Skip to main content

Cathepsin B/X is secreted by Echinometra lucunter sea urchin spines, a structure rich in granular cells and toxins



Echinometra lucunter is a common American sea urchin responsible for the majority of the marine accidents in Brazil. Although not lethal, these accidents are reported to be extremely painful. Recently, our group described the presence of toxins in its spines that contribute to the pathological reactions. Additionally, we have observed that the E. lucunter spines can regenerate when broken. In the present work we evaluated the enzymatic activities of sea urchin spine extracts in order to identify an enzyme that could contribute not only to the toxicity, but also participate in the spine growth and regeneration.


The spine aqueous extract was tested for peptidase activity, with synthetic substrates, in the presence and absence of inhibitors and activators. For proper enzyme classification, the FRET-substrate cleavage pattern, pH-dependency activity and Western-blot analyses were performed. The spine extract was able to cleave Z-R-MCA and Abz-GIVRAK(Dnp)-OH following pre-incubation with DTT, and was inhibited by E-64. Furthermore, the double-peaked pH curve (5 and 7) and the cleavage site proportion (4:6, R↓A:A↓K) indicate the presence of both mono and dicarboxypeptidase activities. Moreover, in Western-blot analysis, the spine extract was positive for anti-cathepsin B antibody.


E. lucunter spines extracts presented a cysteine peptidase activity that was identified as cathepsin B/X that would participate in the remodeling and growth processes of the spine, as well as in the inflammatory response to the accident.


Cathepsin cysteine peptidases belong to the C1 cysteine peptidase family of the CA clan, which is also known as the papain family, and comprise a large number of enzymes from both prokaryotes and eukaryotes [1]. Two major cathepsin groups have been described based on their tissue distribution: the first group is composed of ubiquitously expressed members, including cathepsin B, C, F, H, L, O and X, while the second group consists of cathepsin J, K, S and W which have shown restricted expression in certain tissues. Moreover, cathepsins can be divided into three major subgroups based on their sequence homology and specific amino acid motifs; these include the cathepsin B-like, cathepsin L-like and cathepsin F-like genes. Cathepsins are synthesized as inactive precursors and become activated after proteolytic removal of an N-terminal propeptide [24].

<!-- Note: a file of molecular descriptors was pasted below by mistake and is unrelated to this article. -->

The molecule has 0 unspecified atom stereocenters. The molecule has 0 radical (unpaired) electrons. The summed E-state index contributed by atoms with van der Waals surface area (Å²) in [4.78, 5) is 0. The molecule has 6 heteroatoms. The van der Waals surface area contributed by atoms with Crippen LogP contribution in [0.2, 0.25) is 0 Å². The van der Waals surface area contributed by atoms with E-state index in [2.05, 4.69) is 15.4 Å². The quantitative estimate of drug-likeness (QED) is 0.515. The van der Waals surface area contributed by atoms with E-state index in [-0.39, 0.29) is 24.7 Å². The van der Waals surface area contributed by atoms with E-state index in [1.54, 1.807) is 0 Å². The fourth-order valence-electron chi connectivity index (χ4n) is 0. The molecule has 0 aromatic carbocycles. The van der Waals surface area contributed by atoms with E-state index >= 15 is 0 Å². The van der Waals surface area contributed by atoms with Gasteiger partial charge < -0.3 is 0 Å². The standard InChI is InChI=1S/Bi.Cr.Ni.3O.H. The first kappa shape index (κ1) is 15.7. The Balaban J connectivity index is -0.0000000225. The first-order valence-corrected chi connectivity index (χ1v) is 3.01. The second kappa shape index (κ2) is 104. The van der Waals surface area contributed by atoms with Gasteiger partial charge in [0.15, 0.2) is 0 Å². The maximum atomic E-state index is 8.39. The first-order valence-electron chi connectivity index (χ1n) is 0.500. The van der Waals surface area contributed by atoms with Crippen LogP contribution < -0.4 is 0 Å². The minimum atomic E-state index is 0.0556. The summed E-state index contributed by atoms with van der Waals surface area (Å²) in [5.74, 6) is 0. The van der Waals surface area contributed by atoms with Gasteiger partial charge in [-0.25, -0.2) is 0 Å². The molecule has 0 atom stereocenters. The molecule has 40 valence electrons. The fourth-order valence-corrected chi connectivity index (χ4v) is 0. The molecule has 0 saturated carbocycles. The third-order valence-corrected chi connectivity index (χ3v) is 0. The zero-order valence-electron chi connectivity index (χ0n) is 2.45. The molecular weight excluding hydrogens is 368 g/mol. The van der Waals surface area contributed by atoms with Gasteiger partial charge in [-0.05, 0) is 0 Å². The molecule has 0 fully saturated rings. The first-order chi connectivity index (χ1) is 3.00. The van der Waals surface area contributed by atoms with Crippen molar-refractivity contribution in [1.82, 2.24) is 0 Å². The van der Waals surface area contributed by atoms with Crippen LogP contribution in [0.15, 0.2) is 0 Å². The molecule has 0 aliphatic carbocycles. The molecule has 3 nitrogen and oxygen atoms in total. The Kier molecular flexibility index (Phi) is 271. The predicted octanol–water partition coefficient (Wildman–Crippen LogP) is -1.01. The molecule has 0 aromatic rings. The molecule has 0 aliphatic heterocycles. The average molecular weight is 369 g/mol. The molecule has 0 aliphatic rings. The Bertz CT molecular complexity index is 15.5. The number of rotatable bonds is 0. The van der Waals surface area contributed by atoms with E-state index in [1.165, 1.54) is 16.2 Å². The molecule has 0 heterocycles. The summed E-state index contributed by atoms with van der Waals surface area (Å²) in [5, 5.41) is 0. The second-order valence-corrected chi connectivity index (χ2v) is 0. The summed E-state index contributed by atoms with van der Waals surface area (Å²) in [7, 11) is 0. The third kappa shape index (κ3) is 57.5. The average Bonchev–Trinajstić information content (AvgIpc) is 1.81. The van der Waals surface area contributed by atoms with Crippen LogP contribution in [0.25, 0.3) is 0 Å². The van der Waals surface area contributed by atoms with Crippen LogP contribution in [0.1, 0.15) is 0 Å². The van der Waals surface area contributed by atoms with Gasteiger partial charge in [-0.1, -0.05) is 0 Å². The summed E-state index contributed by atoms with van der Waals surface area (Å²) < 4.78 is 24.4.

These enzymes constitute major components of the lysosomal proteolytic system responsible for protein degradation and turnover, playing an important role in maintaining homeostasis in organisms. Movement of lysosomal cathepsins towards the cell membrane or their secretion outside the cell may lead to degradation of the extracellular matrix. This process is usually pathological and contributes to the development of many serious human diseases such as cancer, arthritis, osteoporosis, Alzheimer's disease, multiple sclerosis, inflammation etc. [3, 4].

Cathepsin X (EC, nomenclature according to the NC-IUBMB) – previously known as carboxypeptidase LB, cathepsin IV, cathepsin B2, cathepsin P, cathepsin Y, cathepsin Z, cathepsin Z1, CTSZ g.p., cysteine-type carboxypeptidase or lysosomal carboxypeptidase B – is a carboxypeptidase that preferentially degrades substrates as carboxymonopeptidases. It cleaves substrates containing Arg at the antepenultimate position as carboxydipeptidases, demonstrating a very unusual switching between monopeptidyl and dipeptidyl peptidases, hence its initial name cathepsin B2. Moreover, it exhibits little or no endopeptidase activity, another reason for such assessment [5, 6].

Cathepsin X and cathepsin B (EC share several features. The superimposition of cathepsin X (DOI: 10.2210/pdb1deu/pdb) and cathepsin B (DOI: 10.2210/pdb1csb/pdb) structures indicates that His23 of cathepsin X occupies a region in space which partially overlaps His110 of cathepsin B, a residue considered to be responsible for the exopeptidase activity of the latter enzyme. Cathepsin B is known to hydrolyze substrates through a dipeptidyl carboxypeptidase pathway, and also displays a lower but significant endopeptidase activity [5, 7].

Cathepsins are involved in the digestion of yolk proteins in oocytes, fertilized eggs and the yolk sac. Moreover, cathepsins are also normally found in non-ovarian tissues of fish where they can be involved in cellular degradation of proteins in other process including death, spawning or starvation; as well as having bacteriolytic and defensive roles [8].

Echinometra lucunter is a sea urchin commonly found in the Brazilian shoreline whose spines are composed by calcium and/or magnesium carbonate. Accidents with humans are frequent, usually involving several stings on feet or hands. There are cells within the calcified matrix that are able to secrete toxins that may take part into the accident, complementing the mechanical trauma caused by the spines [912]. These cells may also be involved in the regeneration process, which is a known mechanism triggered whenever a spine breaks [13].